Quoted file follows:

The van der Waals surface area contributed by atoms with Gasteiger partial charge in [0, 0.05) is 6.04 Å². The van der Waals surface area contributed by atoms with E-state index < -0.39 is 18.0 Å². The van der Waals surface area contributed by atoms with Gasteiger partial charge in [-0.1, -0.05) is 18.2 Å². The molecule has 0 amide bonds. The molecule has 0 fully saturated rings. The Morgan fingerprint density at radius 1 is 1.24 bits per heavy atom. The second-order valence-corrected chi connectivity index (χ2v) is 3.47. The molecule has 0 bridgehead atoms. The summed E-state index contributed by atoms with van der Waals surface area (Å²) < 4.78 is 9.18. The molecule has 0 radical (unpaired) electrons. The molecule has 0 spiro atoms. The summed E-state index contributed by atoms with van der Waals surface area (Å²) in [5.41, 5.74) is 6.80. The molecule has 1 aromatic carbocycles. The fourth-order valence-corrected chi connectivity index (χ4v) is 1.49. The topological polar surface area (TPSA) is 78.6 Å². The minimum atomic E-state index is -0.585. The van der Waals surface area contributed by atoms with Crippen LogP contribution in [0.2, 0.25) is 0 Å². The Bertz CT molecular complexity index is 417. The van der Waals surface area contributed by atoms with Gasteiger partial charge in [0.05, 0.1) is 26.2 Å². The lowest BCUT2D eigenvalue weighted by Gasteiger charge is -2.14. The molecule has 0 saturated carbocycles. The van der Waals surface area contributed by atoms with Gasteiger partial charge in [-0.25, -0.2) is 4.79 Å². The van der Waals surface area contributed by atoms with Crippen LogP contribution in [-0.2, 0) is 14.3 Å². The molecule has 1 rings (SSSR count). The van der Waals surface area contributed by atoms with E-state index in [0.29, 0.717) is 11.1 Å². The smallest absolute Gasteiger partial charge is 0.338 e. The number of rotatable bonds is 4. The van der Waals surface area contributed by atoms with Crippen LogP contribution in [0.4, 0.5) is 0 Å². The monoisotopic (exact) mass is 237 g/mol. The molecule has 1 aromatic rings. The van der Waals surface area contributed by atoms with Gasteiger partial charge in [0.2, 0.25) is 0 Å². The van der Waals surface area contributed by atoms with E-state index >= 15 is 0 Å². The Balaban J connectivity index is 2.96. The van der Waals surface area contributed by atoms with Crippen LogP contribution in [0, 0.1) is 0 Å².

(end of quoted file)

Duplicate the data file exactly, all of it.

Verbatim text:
The van der Waals surface area contributed by atoms with Gasteiger partial charge in [0, 0.05) is 6.04 Å². The van der Waals surface area contributed by atoms with E-state index < -0.39 is 18.0 Å². The van der Waals surface area contributed by atoms with Gasteiger partial charge in [-0.1, -0.05) is 18.2 Å². The molecule has 0 amide bonds. The molecule has 0 fully saturated rings. The Morgan fingerprint density at radius 1 is 1.24 bits per heavy atom. The second-order valence-corrected chi connectivity index (χ2v) is 3.47. The molecule has 0 bridgehead atoms. The summed E-state index contributed by atoms with van der Waals surface area (Å²) < 4.78 is 9.18. The molecule has 0 radical (unpaired) electrons. The molecule has 0 spiro atoms. The summed E-state index contributed by atoms with van der Waals surface area (Å²) in [5.41, 5.74) is 6.80. The molecule has 1 aromatic carbocycles. The fourth-order valence-corrected chi connectivity index (χ4v) is 1.49. The topological polar surface area (TPSA) is 78.6 Å². The minimum atomic E-state index is -0.585. The van der Waals surface area contributed by atoms with Crippen LogP contribution in [0.2, 0.25) is 0 Å². The Bertz CT molecular complexity index is 417. The van der Waals surface area contributed by atoms with Gasteiger partial charge in [0.05, 0.1) is 26.2 Å². The lowest BCUT2D eigenvalue weighted by Gasteiger charge is -2.14. The molecule has 0 saturated carbocycles. The van der Waals surface area contributed by atoms with Gasteiger partial charge in [-0.25, -0.2) is 4.79 Å². The van der Waals surface area contributed by atoms with Crippen LogP contribution in [-0.2, 0) is 14.3 Å². The molecule has 1 rings (SSSR count). The van der Waals surface area contributed by atoms with E-state index in [0.29, 0.717) is 11.1 Å². The smallest absolute Gasteiger partial charge is 0.338 e. The number of rotatable bonds is 4. The van der Waals surface area contributed by atoms with Crippen LogP contribution in [0.4, 0.5) is 0 Å². The monoisotopic (exact) mass is 237 g/mol. The molecule has 1 aromatic rings. The van der Waals surface area contributed by atoms with Gasteiger partial charge in [0.2, 0.25) is 0 Å². The van der Waals surface area contributed by atoms with E-state index >= 15 is 0 Å². The Balaban J connectivity index is 2.96. The van der Waals surface area contributed by atoms with Crippen LogP contribution in [0, 0.1) is 0 Å².